There are about 120 Iraqi battalions stationed around the capital, according to Abdul Kareem Khalaf, an Iraqi military analyst and former interior ministry spokesman. While numerical superiority didn’t help the Iraqi army in Mosul, the mostly Shiite force faces less opposition from the public in Baghdad, and will get more support from irregulars.

On the outskirts of Baghdad, Shiite militias have set up checkpoints where masked men in black with automatic rifles stop and search vehicles. The largest groups include the Peace Brigade of cleric Moqtada al-Sadr and the League of the Righteous linked to Qassem Suleimani, head of foreign operations for the Iranian Revolutionary Guards.

Written by Randy McDonald

October 18, 2014 at 12:49 am

[LINK] “Conservative MPs approve combat mission in Iraq”

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It’s official: Canada is participating in the American-led intervention against the Islamic State. From the Canadian Press:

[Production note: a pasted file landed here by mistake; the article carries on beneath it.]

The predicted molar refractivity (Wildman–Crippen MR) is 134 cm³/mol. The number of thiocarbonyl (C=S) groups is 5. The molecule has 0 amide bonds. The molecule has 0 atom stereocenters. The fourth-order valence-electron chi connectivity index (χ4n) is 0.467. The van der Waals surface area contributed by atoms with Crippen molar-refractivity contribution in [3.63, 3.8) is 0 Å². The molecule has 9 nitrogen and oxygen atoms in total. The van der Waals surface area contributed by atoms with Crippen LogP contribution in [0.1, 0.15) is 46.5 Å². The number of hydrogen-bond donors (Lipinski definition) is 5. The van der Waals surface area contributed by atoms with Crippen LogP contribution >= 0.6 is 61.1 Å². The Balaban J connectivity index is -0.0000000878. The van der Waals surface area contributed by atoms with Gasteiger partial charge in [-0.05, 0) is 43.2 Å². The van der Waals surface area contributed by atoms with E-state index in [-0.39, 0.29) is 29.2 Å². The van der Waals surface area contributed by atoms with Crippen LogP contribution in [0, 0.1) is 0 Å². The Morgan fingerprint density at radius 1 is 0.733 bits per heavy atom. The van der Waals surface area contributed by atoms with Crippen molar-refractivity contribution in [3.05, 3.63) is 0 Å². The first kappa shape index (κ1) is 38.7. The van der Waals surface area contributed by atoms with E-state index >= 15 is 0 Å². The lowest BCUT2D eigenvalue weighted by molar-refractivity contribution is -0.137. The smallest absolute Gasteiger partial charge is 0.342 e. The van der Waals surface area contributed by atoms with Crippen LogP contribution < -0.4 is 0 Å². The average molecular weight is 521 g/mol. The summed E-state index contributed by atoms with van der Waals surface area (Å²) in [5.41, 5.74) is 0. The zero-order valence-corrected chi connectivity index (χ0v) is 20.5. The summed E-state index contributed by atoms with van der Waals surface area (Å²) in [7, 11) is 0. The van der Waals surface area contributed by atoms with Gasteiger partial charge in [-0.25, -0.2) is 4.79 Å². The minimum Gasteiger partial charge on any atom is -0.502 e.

One by one, Conservative MPs in the House of Commons led by Prime Minister Stephen Harper voted late Tuesday to join the war in Iraq, passing a controversial motion that clears the way for Canadian CF-18s to embark on airstrikes in the Middle East.

After two days of debate, the motion to launch a combat mission against the militants of the Islamic State of Iraq and the Levant passed 157-134.

Some 155 Conservatives voted in favour of the motion, with the help of Independent MP Brent Rathgeber and Green MP Bruce Hyer, while the NDP and the Liberals were opposed. Liberal MP Irwin Cotler abstained from the vote.

Combat missions do not ordinarily require the approval of the House of Commons, but Harper himself promised any combat mission, including airstrikes, would be subject to a debate and a vote.